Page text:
Soulful and ambitious – another nutty melodrama from Almodovar

Soulful and ambitious – another nutty melodrama from Almodovar

Pedro Almodovar’s latest feature film, Los Abrazos Rotos (Broken Embraces) was chosen to launch the 13th Los Angeles Latino International Film Festival (LALIFF) in October at Grauman’s Chinese Theater in Hollywood.

Typical of Almodovar’s unique filmmaking style, the wacky drama gracefully and seamlessly glides back and forth between two time lines without ever losing its intrigue.

In Broken Embraces, Almodovar tells the story of a blind writer named Harry Caine, a man with a convoluted and dark past. Thanks to a handful of random events, Caine (played well by Lluis Homar) decides to confront and examine a painful episode from fourteen years previously, when he lost his sight. Back then, he was known by his real name, Mateo Blanco, and was immersed in filming a movie. Engaged in a passionate affair with his leading lady Lena, played by Penelope Cruz, the pair of illicit lovers chafe under the scrutiny of Lena’s older lover, the financier of the movie. The love triangle is rendered awkward by intrusions by the old man’s son as well as Harry’s best friend and longtime personal assistant. When the besotted pair try to escape to a coastal sanctuary, tragedy ensues and Harry’s life is reparably altered.

All this unfolds over the course of two hours, in the typically convoluted storytelling fashion that Almodovar is well known for employing. Here Almodovar effortlessly combines love, lies, tears, melodrama and comedy to excellent effect. Employing dramatic jumps between the past and the present, the story is interwoven with various stories and viewpoints and amounts to a intriguing drama full of twists and turns. Those familiar with the Spaniard filmmaker’s movies will recognize several “in-jokes” and subtle references to previous Almodovar films.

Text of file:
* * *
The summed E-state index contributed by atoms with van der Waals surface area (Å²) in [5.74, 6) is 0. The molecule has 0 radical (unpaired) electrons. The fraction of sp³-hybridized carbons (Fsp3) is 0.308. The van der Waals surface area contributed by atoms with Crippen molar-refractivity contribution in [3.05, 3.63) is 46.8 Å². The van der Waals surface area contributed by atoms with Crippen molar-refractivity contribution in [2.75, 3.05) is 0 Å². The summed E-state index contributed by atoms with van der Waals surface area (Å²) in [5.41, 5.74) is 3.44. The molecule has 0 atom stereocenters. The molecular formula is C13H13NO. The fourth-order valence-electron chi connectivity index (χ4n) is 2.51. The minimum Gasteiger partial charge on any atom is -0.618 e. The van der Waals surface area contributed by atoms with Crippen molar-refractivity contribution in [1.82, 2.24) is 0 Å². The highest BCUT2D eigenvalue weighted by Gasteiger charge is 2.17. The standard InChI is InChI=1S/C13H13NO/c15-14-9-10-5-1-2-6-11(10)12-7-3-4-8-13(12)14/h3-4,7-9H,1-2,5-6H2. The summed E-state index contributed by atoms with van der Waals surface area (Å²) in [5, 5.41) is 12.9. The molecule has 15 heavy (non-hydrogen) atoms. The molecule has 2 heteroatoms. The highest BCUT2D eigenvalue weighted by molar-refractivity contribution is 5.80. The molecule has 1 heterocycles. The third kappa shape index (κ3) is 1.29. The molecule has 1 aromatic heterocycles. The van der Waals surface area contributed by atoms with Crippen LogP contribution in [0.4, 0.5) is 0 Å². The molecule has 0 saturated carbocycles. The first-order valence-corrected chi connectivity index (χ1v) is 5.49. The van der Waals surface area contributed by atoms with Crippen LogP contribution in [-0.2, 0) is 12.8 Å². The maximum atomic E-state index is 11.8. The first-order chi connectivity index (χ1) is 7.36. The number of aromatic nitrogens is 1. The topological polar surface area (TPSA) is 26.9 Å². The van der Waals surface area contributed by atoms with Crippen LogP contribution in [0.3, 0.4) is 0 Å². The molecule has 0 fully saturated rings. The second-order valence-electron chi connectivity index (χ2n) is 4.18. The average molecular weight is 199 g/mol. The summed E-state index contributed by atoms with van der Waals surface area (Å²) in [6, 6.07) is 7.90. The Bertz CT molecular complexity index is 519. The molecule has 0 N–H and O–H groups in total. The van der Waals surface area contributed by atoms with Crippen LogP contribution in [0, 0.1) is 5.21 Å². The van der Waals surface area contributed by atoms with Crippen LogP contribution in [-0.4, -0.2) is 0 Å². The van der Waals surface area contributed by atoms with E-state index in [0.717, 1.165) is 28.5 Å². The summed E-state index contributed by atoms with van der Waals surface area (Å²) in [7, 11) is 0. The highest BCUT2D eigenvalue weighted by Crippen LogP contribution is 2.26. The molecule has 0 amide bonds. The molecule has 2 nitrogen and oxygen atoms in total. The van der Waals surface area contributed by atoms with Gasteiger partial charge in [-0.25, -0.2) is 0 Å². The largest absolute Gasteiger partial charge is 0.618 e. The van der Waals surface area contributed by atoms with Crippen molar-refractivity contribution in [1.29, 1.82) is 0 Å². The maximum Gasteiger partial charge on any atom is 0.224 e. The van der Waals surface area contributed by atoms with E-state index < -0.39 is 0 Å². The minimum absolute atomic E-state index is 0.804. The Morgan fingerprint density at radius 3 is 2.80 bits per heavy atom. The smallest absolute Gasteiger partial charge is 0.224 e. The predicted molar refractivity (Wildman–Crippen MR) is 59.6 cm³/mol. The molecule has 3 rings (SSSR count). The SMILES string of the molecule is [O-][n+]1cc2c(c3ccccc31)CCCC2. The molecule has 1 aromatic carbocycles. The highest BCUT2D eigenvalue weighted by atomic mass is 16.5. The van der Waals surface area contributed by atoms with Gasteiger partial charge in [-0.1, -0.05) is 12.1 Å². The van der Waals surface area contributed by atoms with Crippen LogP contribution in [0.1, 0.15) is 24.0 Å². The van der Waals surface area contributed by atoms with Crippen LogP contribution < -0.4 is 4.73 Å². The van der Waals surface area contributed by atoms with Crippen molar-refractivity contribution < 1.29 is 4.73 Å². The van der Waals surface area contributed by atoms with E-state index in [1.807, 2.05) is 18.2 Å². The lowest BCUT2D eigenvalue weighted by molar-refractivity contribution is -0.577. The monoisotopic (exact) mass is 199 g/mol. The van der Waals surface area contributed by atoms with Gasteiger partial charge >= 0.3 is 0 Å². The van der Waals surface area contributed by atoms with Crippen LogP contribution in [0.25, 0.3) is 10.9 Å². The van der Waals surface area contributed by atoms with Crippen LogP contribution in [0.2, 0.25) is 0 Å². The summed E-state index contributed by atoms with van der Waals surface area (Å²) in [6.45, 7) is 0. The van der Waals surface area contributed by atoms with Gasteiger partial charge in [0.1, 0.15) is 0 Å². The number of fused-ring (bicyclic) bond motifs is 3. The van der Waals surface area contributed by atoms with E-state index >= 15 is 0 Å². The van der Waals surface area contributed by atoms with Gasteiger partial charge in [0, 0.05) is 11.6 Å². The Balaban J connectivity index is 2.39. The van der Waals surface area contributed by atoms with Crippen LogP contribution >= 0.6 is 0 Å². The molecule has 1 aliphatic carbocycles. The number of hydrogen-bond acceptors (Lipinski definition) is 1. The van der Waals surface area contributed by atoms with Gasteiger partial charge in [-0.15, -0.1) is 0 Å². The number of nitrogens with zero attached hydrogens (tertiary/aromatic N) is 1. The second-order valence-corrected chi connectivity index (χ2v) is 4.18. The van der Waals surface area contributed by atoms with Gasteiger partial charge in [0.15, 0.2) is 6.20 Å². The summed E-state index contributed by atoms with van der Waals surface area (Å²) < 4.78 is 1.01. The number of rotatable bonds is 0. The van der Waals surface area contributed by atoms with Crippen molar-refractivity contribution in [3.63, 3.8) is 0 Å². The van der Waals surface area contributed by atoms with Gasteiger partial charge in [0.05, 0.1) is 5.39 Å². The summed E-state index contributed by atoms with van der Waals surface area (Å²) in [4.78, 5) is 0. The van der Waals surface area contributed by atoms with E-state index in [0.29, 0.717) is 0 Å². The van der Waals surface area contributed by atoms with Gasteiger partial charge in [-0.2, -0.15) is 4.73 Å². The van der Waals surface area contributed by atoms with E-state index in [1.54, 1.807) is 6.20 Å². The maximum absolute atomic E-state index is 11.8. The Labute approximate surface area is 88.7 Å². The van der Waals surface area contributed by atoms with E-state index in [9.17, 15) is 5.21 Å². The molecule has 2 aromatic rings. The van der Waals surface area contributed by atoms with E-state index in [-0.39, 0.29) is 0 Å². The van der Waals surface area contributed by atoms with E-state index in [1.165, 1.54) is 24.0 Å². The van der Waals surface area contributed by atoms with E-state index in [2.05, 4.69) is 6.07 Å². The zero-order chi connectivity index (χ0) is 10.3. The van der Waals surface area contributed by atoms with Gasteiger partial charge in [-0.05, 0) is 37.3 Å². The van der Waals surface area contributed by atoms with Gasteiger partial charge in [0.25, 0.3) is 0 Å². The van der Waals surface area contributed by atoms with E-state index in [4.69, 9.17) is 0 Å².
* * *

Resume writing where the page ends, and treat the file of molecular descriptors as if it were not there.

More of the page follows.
Almodovar also seems to be tapping into the mood of classic neo noir dramas such as Leave Her to Heaven and even hints of Blow Up.

Past and present, self and alter-ego, movie-within-a-movie and movie-about-the-movie-within-a-movie, perception and reality – are all intertwined as Almodovar meditates about the condition of the artist.

Los Abrazos Rotos (Broken Embraces) is being released in the US during November and Australia in December, 2009. For more information, go to the official site.

review by Pauline Adamek

Pauline Adamek

Pauline Adamek is a Los Angeles-based arts enthusiast with twenty-five years' experience covering International Film Festivals and reviewing new Theatre, Film and Restaurants.


  • Intrigued to read that the film hints of Blow Up… can you be more specific without giving too much away?

    Can’t wait to see it!

  • Well, that was a bit of a stretch, actually. This movie is nowhere near Antonioni’s classic, especially in regards to the spooky and unique mood he created.

    The reference relates to the voyeuristic plot element in that the old man has his nerdy, pimply son follow Cruz’ character around with a video camera during the shoot and – crucially – afterwards.

    I think you’ll like it.


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